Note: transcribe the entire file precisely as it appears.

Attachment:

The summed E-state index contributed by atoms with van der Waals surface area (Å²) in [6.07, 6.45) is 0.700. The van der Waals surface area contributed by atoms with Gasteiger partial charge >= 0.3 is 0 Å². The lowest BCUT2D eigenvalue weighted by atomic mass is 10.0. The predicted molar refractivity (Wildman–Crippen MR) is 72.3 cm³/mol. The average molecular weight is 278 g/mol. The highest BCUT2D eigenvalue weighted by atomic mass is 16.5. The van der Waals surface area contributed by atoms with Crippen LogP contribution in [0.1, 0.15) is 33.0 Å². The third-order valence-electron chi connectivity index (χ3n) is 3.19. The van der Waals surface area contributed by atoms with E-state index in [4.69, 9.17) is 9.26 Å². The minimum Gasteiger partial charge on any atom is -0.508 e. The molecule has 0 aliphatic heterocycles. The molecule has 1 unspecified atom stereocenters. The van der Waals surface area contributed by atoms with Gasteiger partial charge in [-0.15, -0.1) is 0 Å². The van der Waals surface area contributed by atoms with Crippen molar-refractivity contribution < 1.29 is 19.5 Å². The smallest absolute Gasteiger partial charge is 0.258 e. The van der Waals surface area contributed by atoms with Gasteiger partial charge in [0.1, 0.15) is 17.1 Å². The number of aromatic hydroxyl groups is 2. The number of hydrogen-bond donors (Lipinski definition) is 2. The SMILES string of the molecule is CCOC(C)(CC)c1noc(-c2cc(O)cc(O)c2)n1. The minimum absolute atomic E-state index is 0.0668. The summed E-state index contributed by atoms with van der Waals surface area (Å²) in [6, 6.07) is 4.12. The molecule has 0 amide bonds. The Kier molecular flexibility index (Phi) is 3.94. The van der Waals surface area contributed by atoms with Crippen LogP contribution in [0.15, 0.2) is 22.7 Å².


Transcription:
The summed E-state index contributed by atoms with van der Waals surface area (Å²) in [6.07, 6.45) is 0.700. The van der Waals surface area contributed by atoms with Gasteiger partial charge >= 0.3 is 0 Å². The lowest BCUT2D eigenvalue weighted by atomic mass is 10.0. The predicted molar refractivity (Wildman–Crippen MR) is 72.3 cm³/mol. The average molecular weight is 278 g/mol. The highest BCUT2D eigenvalue weighted by atomic mass is 16.5. The van der Waals surface area contributed by atoms with Crippen LogP contribution in [0.1, 0.15) is 33.0 Å². The third-order valence-electron chi connectivity index (χ3n) is 3.19. The van der Waals surface area contributed by atoms with E-state index in [4.69, 9.17) is 9.26 Å². The minimum Gasteiger partial charge on any atom is -0.508 e. The molecule has 0 aliphatic heterocycles. The molecule has 1 unspecified atom stereocenters. The van der Waals surface area contributed by atoms with Gasteiger partial charge in [-0.15, -0.1) is 0 Å². The van der Waals surface area contributed by atoms with Crippen molar-refractivity contribution < 1.29 is 19.5 Å². The smallest absolute Gasteiger partial charge is 0.258 e. The van der Waals surface area contributed by atoms with Gasteiger partial charge in [0.1, 0.15) is 17.1 Å². The number of aromatic hydroxyl groups is 2. The number of hydrogen-bond donors (Lipinski definition) is 2. The SMILES string of the molecule is CCOC(C)(CC)c1noc(-c2cc(O)cc(O)c2)n1. The minimum absolute atomic E-state index is 0.0668. The summed E-state index contributed by atoms with van der Waals surface area (Å²) in [6, 6.07) is 4.12. The molecule has 0 amide bonds. The Kier molecular flexibility index (Phi) is 3.94. The van der Waals surface area contributed by atoms with Crippen LogP contribution in [0.15, 0.2) is 22.7 Å².